The answers provided below contain only general principles of law and is not a substitute for legal advice. Readers who have questions or need further information as to how bankruptcy laws apply to their specific case, should consult an attorney.
If you are deeply in debts, and your creditors are taking actions against your assets and income, you may want to consider filing bankruptcy as one of your options. Before filing bankruptcy, you should consider if other options are available. Other options include workout or restructuring debts, defending creditors in court, or do nothing about it.
Chapter 7 bankruptcy is often referred to as "strict bankruptcy" and it is the most commonly used way to discharge debts. Most, if not all, of the credit card debts, gambling debts, and other unsecured debts are discharged during the proceeding.
Is it okay to charge up my credit card bills and then file for bankruptcy?
Generally speaking, it is not okay to charge up luxury items or take out cash advance during the 90 days before filing bankruptcy. It is also not okay to charge credit cards when you know you do not have the ability to pay back.
Yes, gambling debts, if unsecured, is just like any other unsecured debts, and is mostly dischargeable.
On secure debts, if you want to keep the security, you should pay your bills during bankruptcy. If they're unsecured debts, such as credit cards, you do not have to pay the bills if you cannot afford to do so.
In Chapter 7 cases, the process will take about 3-4 months. In Chapter 13 cases, it will last until the end of the installment plan which is about 3-5 years.
Car, house, personal effects, and other property can be kept if they are within the limit of the exemption.
Under a Chapter 13 bankruptcy, a debtor proposed an installment repayment plan to pay off some or all of the debts within 36 months or 60 months if the court allows. To file under the chapter, you must have regular income.
In Chapter 7 bankruptcy, all assets, minus exemption, are turned over to the trustee to turn into cash. In Chapter 13, you are allowed to keep assets beyond the exemption amount. Chapter 13 sometimes is preferable in situations where debtors have valuable nonexempt property, have too much income, or needs time to pay their overdue payments.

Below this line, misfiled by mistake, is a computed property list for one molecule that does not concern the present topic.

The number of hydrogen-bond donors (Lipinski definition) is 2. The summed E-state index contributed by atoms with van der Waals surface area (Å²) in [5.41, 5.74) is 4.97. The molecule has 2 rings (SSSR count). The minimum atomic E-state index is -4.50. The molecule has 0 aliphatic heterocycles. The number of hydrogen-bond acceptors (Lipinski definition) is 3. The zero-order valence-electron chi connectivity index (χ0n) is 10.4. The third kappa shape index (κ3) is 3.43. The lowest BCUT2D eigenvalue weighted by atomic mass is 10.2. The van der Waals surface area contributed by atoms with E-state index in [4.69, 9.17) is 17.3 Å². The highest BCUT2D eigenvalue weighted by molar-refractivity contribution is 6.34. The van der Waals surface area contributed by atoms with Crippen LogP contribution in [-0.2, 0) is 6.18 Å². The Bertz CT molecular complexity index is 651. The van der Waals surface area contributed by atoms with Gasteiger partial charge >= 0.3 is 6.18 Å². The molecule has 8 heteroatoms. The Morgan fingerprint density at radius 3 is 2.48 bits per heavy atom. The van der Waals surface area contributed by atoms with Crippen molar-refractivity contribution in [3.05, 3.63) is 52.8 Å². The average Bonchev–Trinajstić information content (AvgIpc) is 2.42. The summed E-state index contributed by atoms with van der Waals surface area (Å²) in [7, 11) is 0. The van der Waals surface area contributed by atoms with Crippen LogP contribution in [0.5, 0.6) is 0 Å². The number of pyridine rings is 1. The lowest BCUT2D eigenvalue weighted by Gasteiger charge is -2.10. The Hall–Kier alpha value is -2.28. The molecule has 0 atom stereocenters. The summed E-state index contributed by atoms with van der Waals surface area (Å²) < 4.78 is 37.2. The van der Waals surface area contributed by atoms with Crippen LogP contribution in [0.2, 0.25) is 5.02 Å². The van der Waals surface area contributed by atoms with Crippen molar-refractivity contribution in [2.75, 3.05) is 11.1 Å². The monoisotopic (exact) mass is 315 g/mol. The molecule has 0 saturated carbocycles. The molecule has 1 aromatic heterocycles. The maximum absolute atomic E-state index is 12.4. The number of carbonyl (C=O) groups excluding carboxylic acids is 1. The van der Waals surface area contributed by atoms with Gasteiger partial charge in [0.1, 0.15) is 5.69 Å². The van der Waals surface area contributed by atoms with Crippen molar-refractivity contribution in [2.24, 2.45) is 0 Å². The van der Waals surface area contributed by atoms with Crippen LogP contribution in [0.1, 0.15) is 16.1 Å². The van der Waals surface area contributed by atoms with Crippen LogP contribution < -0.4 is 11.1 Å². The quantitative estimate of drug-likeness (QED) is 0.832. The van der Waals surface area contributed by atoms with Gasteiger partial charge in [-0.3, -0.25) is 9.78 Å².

Yes, federal law imposes an "automatic stay" at the time of filing which precludes your creditors from taking any action to collect debts against you.
Yes, the "automatic stay" also applies to pending lawsuits from your creditors.
Unless your creditor files a claim for nondischargeability, or other types of claims or motions, most bankruptcy cases requires only one meeting with a bankruptcy trustee.
The record of filing may stay on your credit report for up to 10 years. However, you should rebuild your credit right after the discharge. For example, you may obtain secured credit cards, gas cards, or department store cards easily. And you can regain an A- credit rating within just a few years of discharge.
Even though this is called a meeting of creditors, it is actually a meeting where the bankruptcy trustee will ask questions of the debtor under oath regarding his\her assets and debts. The questions are usually short and easy to answer and the entire session will last only a few minutes. The meeting itself will last anywhere from 1-3 hours depending on the calendar congestion.
Creditors will have 60 days after the meeting to object to the discharge of the debts. After the 60 days, the court, in most of the cases, will issue an order of discharge.
In chapter 7 cases, a trustee, who is a private individual appointed by the United States Trustee, has the responsibility to administer the bankruptcy estate, which consists of all non-exempt property of the debtors. It is the duty of the trustee to identify, collect and turn into cash the debtor's non-exempt assets.
A discharge is a court order that says debts do not have to be repaid, with some exceptions. Debts that cannot be discharged include, for example, most taxes; child support or alimony; most student loans; court fines and criminal restitution; debts incurred through fraud or deception; and personal injury debts caused by drunk driving or under the influence of drugs.
It can appear on an individual's credit report for as long as 10 years. If credit is not rebuilt after the discharge, it may impair the ability to obtain credit in the future.
Chapter 11 is the reorganization chapter, which is the most commonly used by businesses but is also available to individuals. The debtor proposes a repayment plan, often at a discount, and creditors vote on whether to accept or reject the plan, which also must be approved by the court.
Chapter 12 offers relief to those who qualify as family farmers. Family farmers must propose a plan to repay their creditors over a three-to-five year period, which must be approved by the court.
Some refer the combination of chapter 7 and 13 as chapter 20 bankruptcy. This is not an official term and there is no such chapter bankruptcy under the code. A debtor files a chapter 13 and proposes a plan. When the plan does not work out, the debtor switches to chapter 7 for a liquidation of his assets.
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